Selma Karamy never knew her mother (Gibran's paean to Mother)
Kahlil Gibran writes:
The most beautiful word on the lips of mankind is the word "Mother," and the most beautiful call is the call of "My mother." it is a word full of hope and love, a sweet and kind word coming from the depths of the heart. The mother is every thing -- she is our consolation in sorrow, our hope in misery, and our strength in weakness. She is the source of love, mercy, sympathy, and forgiveness. He who loses his mother loses a pure soul who blesses and guards him constantly.

Every thing in nature bespeaks the mother. The sun is the mother of earth and gives it its nourishment of heat; it never leaves the universe at night until it has put the earth to sleep to the song of the sea and the hymn of birds and brooks. And this earth is the mother of trees and flowers. It produces them, nurses them, and weans them. The trees and flowers become kind mothers of their great fruits and seeds. And the mother, the prototype of all existence, is the eternal spirit, full of beauty and love. [Kahlil Gibran. The Broken Wings etc]

The Mother-heart of God: mystics through the ages have invoked the maternal side of the divine. The first woman to write in English, Juilian of Norwich, must have shocked the clerical elites of her day when she talked -- and listened to -- our Mother God.

In America, Eliza R. Snow (a saint of the LDS tradition) has done much the same thing in her hymn, O! my Father. Snow's hymn reasons that since we have a Father God, the idea of a "Mother God" only follows. For more on Snow's hymn O! my Father.

Echoing this thought, Marion Weinstein applies the same clear logic, stating, "If there is a God, There must also be a Goddess. Neither is more important than the other, both are in balance, together they create a Whole." (Or Why not BOTH God and Goddess?)

What if we men, steeped in Western boorishness, have lost sight of the Goddess wisdom of ancient times? What, after all, was chivalry and courtlyness trying to teach us? I am indebted to Fumiko Mistato for her inspiration, as well as Mark Redmond (restating George Gilder's principle that WOMAN is divinely appointed to tame the brute in man.)

"The relationship which stands at the origin of all culture, of every virtue, of every nobler aspect of existence, is that between mother and child. It operates in a world of violence as the divine principle of love, of peace, of union. Paternal love appears much later. Woman is the source of all benevolence, all culture, all devotion, and of all concern for the living and grief for the dead." [J-J Bachofen, quoted by Elizabeth Gould Davis. The First Sex. p119] Also see natural female superiority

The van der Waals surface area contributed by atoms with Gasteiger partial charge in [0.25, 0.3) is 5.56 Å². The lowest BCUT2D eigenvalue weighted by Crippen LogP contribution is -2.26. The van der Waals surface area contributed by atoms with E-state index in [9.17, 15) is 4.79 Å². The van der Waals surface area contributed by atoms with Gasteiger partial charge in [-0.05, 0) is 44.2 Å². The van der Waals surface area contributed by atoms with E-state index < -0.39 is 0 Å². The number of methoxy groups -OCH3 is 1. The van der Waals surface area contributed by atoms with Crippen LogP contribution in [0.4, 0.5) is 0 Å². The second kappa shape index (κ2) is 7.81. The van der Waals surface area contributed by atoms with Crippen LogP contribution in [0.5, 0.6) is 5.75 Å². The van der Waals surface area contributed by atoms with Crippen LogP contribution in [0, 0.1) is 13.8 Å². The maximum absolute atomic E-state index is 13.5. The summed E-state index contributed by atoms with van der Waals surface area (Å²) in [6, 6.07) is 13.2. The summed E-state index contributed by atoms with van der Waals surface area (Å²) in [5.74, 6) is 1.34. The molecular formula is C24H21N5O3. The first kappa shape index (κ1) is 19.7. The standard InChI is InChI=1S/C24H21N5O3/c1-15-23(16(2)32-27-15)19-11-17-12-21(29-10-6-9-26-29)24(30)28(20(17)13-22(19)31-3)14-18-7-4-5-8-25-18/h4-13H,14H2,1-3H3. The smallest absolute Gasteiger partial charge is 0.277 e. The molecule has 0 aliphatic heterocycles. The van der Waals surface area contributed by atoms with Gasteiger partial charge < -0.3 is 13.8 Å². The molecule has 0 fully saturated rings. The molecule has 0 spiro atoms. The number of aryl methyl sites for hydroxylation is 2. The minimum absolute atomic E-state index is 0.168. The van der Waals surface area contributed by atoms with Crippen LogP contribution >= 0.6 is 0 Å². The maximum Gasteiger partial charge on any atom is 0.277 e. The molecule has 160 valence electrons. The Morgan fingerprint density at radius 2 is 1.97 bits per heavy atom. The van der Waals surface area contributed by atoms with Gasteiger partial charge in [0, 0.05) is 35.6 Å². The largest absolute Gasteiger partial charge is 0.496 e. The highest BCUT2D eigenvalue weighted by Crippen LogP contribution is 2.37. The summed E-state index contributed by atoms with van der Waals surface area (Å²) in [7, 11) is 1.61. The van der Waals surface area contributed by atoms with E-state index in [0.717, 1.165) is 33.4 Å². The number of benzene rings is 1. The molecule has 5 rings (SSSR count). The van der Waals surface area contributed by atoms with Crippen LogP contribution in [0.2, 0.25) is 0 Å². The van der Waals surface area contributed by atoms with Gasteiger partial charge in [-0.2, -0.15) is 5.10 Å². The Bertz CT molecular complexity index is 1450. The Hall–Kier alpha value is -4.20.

Richard Smoley observes:
The human mind, in encountering that which is beyond all its known experience, still has to make use of that experience in framing and expressing such encounters to itself. When we experience a force of transcendental compassion and limitless love, it is only natural that it should take the human form that most resembles it, and the closest thing to unconditional love that most of us experience is mother's love. [Inner Christianity, p151]

Man puts woman on a pedestal so he won't have to look her in the eye.
[Marian Stewart]

Images of the goddess of justice

Leonardo da Vinci said 'Of Christians' -

There are many who hold the faith of the Son and only build temples in the name of the Mother.

Henry Adams, travelling in Europe seventy years ago, made what was to him, a nineteenth-century patristic American male, a startling discovery: the magnificent cathedrals of medieval Europe, those "pæans in stone," were built not to the glory of God, as the Church had intended them, but as expressions of the adoration of Mary. "He loved their dignity, their unity, their scale, their lines, their lights, their shadows, their decorative sculpture; and he was conscious of the Force that had created it all -- the Virgin, the Woman -- by whose genius the stately monuments were built, through which She was expressed. . . . All the steam power of the world could not, like the Virgin, build Chartres. . . . Symbol or energy, the Virgin has acted as the greatest force the Western world ever felt, and has drawn men's activities to herself more strongly than any other power, natural or supernatural, has ever done."

[Elizabeth Gould Davis, p248, quoting The Education of Henry Adams]

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making the pathway glow
the walk

Lord help us walk the walk
And follow the footsteps of the Master